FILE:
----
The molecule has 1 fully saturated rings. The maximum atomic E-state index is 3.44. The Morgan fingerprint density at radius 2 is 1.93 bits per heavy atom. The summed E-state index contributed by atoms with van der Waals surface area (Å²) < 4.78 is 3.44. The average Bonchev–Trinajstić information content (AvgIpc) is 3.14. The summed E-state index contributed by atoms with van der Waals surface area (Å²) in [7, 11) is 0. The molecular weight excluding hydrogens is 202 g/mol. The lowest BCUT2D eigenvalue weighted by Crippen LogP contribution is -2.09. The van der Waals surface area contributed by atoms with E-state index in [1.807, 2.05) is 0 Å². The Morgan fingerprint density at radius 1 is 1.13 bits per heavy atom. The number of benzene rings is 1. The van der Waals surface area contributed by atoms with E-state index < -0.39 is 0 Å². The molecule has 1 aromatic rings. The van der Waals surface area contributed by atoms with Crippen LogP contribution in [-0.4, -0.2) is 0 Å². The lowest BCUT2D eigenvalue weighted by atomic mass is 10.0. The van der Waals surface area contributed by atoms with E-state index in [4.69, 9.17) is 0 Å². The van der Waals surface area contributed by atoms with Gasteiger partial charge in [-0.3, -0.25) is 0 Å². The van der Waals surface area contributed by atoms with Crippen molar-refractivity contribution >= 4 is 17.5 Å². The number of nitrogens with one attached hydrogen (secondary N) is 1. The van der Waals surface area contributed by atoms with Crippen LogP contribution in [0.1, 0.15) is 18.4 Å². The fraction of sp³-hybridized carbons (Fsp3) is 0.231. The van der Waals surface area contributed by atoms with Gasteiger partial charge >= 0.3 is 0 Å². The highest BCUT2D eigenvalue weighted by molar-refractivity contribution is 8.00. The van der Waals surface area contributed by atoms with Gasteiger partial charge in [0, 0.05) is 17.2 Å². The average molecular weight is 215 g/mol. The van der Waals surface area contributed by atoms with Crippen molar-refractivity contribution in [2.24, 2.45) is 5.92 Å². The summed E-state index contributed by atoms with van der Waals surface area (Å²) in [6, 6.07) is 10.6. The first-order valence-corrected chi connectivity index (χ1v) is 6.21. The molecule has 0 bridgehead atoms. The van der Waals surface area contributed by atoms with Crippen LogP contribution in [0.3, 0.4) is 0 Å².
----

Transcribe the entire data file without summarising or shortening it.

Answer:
The molecule has 1 fully saturated rings. The maximum atomic E-state index is 3.44. The Morgan fingerprint density at radius 2 is 1.93 bits per heavy atom. The summed E-state index contributed by atoms with van der Waals surface area (Å²) < 4.78 is 3.44. The average Bonchev–Trinajstić information content (AvgIpc) is 3.14. The summed E-state index contributed by atoms with van der Waals surface area (Å²) in [7, 11) is 0. The molecular weight excluding hydrogens is 202 g/mol. The lowest BCUT2D eigenvalue weighted by Crippen LogP contribution is -2.09. The van der Waals surface area contributed by atoms with E-state index in [1.807, 2.05) is 0 Å². The Morgan fingerprint density at radius 1 is 1.13 bits per heavy atom. The number of benzene rings is 1. The van der Waals surface area contributed by atoms with E-state index < -0.39 is 0 Å². The molecule has 1 aromatic rings. The van der Waals surface area contributed by atoms with Crippen LogP contribution in [-0.4, -0.2) is 0 Å². The lowest BCUT2D eigenvalue weighted by atomic mass is 10.0. The van der Waals surface area contributed by atoms with E-state index in [4.69, 9.17) is 0 Å². The van der Waals surface area contributed by atoms with Gasteiger partial charge in [-0.3, -0.25) is 0 Å². The van der Waals surface area contributed by atoms with Crippen molar-refractivity contribution >= 4 is 17.5 Å². The number of nitrogens with one attached hydrogen (secondary N) is 1. The van der Waals surface area contributed by atoms with Crippen LogP contribution in [0.1, 0.15) is 18.4 Å². The fraction of sp³-hybridized carbons (Fsp3) is 0.231. The van der Waals surface area contributed by atoms with Gasteiger partial charge >= 0.3 is 0 Å². The highest BCUT2D eigenvalue weighted by molar-refractivity contribution is 8.00. The van der Waals surface area contributed by atoms with Gasteiger partial charge in [0, 0.05) is 17.2 Å². The average molecular weight is 215 g/mol. The van der Waals surface area contributed by atoms with Crippen molar-refractivity contribution in [2.24, 2.45) is 5.92 Å². The summed E-state index contributed by atoms with van der Waals surface area (Å²) in [6, 6.07) is 10.6. The first-order valence-corrected chi connectivity index (χ1v) is 6.21. The molecule has 0 bridgehead atoms. The van der Waals surface area contributed by atoms with Crippen LogP contribution in [0.3, 0.4) is 0 Å².